Energy Bill Compromise

In Washington, congressional negotiators working on a compromise energy bill have given up trying to protect companies that make the gasoline additive MTBE from environmental lawsuits.

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The state of New Hampshire and 35 other states are suing MTBE manufacturers because MTBE has seeped into water supplies and private water wells. New Hampshire Republican Congressman Charlie Bass says refiners should not be allowed to escape responsibility, and the opposition knew they had to give in to get the bill passed.

House and Senate negotiators working over the weekend dropped the liability provision from the bill, along with a proposal for an $11.5 billion MTBE cleanup fund, which Republicans pushed as a compromise liability shield for the industry. Texas Senator John Cornyn fought to keep the liability protection. He says it's required by federal law because it reduces carbon monoxide emissions, and it's too important to be exposed to liability lawsuits.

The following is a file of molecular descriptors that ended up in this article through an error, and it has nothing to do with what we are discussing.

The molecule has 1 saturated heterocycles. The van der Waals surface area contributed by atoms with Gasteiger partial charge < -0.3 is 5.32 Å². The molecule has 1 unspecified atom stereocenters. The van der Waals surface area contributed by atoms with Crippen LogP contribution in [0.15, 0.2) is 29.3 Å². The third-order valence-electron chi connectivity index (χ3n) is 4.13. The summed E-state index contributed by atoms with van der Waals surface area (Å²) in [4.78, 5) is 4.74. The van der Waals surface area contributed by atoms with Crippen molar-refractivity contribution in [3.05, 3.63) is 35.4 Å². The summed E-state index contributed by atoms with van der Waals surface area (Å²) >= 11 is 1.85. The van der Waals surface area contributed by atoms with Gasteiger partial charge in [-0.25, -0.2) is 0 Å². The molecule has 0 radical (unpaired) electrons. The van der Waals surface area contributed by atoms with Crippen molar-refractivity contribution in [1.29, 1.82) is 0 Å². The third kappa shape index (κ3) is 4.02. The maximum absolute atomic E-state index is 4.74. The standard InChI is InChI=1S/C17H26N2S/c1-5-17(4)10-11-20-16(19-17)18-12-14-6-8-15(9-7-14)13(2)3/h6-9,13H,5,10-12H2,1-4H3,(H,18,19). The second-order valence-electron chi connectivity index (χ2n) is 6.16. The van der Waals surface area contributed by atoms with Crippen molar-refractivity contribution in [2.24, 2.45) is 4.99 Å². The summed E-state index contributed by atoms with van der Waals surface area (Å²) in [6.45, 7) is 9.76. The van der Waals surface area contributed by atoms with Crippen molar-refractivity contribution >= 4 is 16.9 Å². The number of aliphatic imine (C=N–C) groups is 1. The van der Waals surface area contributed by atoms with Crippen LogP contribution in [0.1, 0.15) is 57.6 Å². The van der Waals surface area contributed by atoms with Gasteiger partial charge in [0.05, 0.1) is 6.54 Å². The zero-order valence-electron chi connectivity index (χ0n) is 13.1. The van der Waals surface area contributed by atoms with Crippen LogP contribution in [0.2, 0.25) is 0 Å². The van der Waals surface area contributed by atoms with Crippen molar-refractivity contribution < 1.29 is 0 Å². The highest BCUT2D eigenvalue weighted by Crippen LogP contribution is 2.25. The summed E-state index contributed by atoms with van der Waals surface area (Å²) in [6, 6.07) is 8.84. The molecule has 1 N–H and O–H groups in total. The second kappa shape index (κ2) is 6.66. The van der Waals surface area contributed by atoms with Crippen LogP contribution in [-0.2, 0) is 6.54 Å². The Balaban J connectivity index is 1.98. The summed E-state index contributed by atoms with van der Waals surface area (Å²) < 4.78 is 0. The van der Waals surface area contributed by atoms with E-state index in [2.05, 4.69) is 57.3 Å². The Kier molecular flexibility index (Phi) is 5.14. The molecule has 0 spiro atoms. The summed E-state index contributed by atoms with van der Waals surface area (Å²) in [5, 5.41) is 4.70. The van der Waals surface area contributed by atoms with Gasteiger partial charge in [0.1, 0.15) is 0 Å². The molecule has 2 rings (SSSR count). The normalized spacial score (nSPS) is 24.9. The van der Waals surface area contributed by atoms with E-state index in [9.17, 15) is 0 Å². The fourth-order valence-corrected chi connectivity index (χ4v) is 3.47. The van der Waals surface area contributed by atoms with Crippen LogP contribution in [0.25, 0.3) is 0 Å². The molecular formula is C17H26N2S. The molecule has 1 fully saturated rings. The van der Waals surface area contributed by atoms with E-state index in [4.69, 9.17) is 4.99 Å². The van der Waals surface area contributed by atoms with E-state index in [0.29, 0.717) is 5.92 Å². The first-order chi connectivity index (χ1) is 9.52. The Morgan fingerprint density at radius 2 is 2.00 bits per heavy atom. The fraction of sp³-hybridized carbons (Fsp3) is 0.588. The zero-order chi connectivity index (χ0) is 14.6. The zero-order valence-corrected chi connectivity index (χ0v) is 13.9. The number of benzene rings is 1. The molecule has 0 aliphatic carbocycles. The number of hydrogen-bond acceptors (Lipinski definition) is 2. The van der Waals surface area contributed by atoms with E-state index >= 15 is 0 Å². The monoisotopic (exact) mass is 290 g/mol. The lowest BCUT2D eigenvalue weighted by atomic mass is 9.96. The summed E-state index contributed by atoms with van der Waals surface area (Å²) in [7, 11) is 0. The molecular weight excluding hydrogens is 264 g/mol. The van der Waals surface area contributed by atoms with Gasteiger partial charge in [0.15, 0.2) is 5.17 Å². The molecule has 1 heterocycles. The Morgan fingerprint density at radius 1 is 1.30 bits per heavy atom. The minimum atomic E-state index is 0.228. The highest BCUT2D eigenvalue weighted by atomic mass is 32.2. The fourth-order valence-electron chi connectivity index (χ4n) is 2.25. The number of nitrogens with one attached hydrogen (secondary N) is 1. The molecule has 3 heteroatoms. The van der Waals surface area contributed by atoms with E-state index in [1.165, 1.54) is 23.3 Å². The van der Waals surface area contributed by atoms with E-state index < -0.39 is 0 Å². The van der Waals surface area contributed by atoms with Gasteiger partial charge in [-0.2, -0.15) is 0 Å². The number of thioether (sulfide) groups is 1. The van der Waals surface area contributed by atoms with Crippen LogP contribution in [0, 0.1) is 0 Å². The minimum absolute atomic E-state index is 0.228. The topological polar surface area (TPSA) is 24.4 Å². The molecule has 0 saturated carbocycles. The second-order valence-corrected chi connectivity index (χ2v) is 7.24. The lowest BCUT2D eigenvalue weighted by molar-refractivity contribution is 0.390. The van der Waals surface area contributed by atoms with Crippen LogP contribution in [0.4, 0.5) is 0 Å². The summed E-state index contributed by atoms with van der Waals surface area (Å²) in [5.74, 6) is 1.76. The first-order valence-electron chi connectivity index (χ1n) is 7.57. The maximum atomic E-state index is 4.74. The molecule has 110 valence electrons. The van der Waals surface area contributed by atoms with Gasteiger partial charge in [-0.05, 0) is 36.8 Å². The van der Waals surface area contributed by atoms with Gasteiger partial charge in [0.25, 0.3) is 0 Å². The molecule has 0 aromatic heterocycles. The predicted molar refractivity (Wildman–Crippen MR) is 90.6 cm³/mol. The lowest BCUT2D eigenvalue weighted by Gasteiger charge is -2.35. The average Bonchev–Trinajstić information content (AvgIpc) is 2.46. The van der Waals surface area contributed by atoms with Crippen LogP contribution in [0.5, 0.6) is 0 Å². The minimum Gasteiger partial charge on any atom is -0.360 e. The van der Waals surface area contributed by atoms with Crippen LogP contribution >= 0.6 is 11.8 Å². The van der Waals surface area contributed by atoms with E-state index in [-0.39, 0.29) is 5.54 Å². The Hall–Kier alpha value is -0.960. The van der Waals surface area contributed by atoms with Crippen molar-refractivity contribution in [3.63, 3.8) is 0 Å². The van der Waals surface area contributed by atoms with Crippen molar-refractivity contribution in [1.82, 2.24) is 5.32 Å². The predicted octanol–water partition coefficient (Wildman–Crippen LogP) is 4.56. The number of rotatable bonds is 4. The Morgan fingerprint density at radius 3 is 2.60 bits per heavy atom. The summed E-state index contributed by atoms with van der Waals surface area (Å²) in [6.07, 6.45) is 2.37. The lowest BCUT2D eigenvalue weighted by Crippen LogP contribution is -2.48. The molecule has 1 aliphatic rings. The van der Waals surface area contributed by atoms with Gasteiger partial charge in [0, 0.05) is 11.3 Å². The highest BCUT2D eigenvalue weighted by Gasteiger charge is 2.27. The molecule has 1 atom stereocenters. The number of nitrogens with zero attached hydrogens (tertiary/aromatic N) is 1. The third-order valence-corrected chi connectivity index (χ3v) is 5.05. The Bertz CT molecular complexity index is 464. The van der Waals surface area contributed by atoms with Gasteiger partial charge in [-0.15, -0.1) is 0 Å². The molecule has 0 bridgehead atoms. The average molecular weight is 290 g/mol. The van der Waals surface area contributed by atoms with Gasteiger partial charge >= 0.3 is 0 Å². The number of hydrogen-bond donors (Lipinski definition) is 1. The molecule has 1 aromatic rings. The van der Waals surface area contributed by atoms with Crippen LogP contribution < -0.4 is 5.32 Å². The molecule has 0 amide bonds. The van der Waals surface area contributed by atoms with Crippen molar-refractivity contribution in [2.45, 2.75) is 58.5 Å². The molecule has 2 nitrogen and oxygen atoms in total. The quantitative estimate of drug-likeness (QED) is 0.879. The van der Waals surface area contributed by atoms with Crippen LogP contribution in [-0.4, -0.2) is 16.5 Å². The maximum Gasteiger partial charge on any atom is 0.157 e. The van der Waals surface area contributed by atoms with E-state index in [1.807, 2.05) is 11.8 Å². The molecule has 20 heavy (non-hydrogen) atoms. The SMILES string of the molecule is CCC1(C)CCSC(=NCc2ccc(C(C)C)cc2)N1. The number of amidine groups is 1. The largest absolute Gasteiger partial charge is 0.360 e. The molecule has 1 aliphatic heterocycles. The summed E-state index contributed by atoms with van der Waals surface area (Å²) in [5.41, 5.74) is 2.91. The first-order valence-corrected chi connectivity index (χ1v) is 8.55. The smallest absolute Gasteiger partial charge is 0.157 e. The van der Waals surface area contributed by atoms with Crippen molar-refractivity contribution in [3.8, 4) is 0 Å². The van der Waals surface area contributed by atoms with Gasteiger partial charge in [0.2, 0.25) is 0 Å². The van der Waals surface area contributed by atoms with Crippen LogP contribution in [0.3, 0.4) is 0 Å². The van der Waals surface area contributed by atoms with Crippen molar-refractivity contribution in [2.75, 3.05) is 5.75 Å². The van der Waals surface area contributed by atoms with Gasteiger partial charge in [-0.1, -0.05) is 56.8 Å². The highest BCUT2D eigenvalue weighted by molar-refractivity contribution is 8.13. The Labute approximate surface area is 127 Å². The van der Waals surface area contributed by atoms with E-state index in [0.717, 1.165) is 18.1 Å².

The liability protection has been the single biggest obstacle to getting an energy bill passed. Several senators vowed they would filibuster if the bill reached the floor with the provision intact, and the bill's supporters say they doubted they had the votes needed to end a filibuster. Congress is under pressure from President Bush to have an energy bill on his desk before the August recess.

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